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The Arab League has 22 member states, 14 of which have political parties. With the exception of Libya, all countries have either presidential or parliamentary elections. Parliamentary membership is secured in one of three forms: by election, appointment or a combination of the two—Egypt is an example of the latter category. Except in Lebanon, and for previous short periods in Algeria and Sudan, citizens are not able to change the government. The judiciaries in the region are not independent, which among other things has a significant impact on citizenship issues. Elected parliaments can be dissolved, as happened in Jordan earlier this year. Throughout the region political systems are able to limit political reform, and over the last 50 years peaceful transfers of power have been all too uncommon.
With regard to customary institutions, Arab countries display a wide variety of tribal, religious and sectarian affiliations. Sectarian and tribal considerations play a significant role in the selections of government ministers in many countries of the region. In Lebanon, for example, the state has adopted a system of allocating presidential, governmental, parliamentary and army positions according to sectarian religious affiliation; each religious group has a specific quota. For example, the president must come from one Christian faction, the head of parliament from another, the prime minister from another and so on. Loyalty to religious and tribal groups is stronger than adherence to the rule of law.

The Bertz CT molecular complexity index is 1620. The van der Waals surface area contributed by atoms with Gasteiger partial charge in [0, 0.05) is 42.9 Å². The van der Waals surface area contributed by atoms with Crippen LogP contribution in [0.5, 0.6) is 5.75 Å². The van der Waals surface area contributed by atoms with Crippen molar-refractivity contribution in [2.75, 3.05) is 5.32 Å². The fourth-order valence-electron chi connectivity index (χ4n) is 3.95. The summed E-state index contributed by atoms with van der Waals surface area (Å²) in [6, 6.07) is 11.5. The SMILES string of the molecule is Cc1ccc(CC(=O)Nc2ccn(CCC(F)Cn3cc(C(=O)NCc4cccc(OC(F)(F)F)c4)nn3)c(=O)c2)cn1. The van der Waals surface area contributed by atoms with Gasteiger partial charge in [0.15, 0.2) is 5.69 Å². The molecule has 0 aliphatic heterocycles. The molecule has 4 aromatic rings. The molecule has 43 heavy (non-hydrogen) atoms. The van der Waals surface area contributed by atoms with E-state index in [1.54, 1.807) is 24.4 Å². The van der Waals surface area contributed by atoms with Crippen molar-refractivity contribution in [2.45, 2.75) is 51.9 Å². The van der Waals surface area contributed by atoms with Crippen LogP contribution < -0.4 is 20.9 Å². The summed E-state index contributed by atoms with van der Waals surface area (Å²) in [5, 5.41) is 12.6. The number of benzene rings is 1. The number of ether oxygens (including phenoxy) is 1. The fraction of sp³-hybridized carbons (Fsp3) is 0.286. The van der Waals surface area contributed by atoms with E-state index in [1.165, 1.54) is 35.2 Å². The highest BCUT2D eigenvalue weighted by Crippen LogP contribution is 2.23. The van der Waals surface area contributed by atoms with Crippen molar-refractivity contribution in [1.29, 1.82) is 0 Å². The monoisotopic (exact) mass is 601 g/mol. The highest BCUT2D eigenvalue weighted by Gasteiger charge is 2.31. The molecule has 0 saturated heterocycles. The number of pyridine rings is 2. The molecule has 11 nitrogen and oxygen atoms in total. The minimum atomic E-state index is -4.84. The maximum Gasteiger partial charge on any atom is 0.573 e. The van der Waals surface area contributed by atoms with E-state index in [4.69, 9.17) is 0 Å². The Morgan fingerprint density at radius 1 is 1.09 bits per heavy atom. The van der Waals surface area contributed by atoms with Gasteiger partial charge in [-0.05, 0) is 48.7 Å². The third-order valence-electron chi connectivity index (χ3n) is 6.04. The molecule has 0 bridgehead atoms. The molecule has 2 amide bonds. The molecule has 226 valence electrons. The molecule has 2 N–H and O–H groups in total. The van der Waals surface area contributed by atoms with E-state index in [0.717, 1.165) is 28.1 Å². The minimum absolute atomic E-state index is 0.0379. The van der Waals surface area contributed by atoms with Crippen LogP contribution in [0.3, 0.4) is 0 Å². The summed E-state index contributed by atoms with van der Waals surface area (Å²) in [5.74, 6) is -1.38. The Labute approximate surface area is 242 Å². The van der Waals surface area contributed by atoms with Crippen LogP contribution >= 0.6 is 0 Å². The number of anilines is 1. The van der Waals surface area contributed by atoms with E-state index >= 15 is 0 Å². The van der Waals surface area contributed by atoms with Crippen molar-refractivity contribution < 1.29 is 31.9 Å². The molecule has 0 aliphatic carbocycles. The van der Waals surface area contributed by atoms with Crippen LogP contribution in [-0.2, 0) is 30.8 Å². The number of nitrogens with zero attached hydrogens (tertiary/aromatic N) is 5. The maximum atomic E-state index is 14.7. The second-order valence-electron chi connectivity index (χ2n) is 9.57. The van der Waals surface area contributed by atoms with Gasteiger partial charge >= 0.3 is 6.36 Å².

Relations between customary institutions and the state are also based on differing models. In the first model
traditional institutions control the political regime, as is the case in Yemen. Yemeni traditional institutions enjoy significant power, and tribes play a central role in running local communities throughout the country. President Ali Abdullah Saleh, who came to power in 1978, represents the largest and most important tribe. A year after his accession to power, Saleh appointed a number of other tribal chiefs. Some of them are engaged in business and are extremely rich as a result, other receive monthly salaries. In this sense the head of the tribal chief is organically linked with the regime, and in a different sense this is also what has happened in Jordan.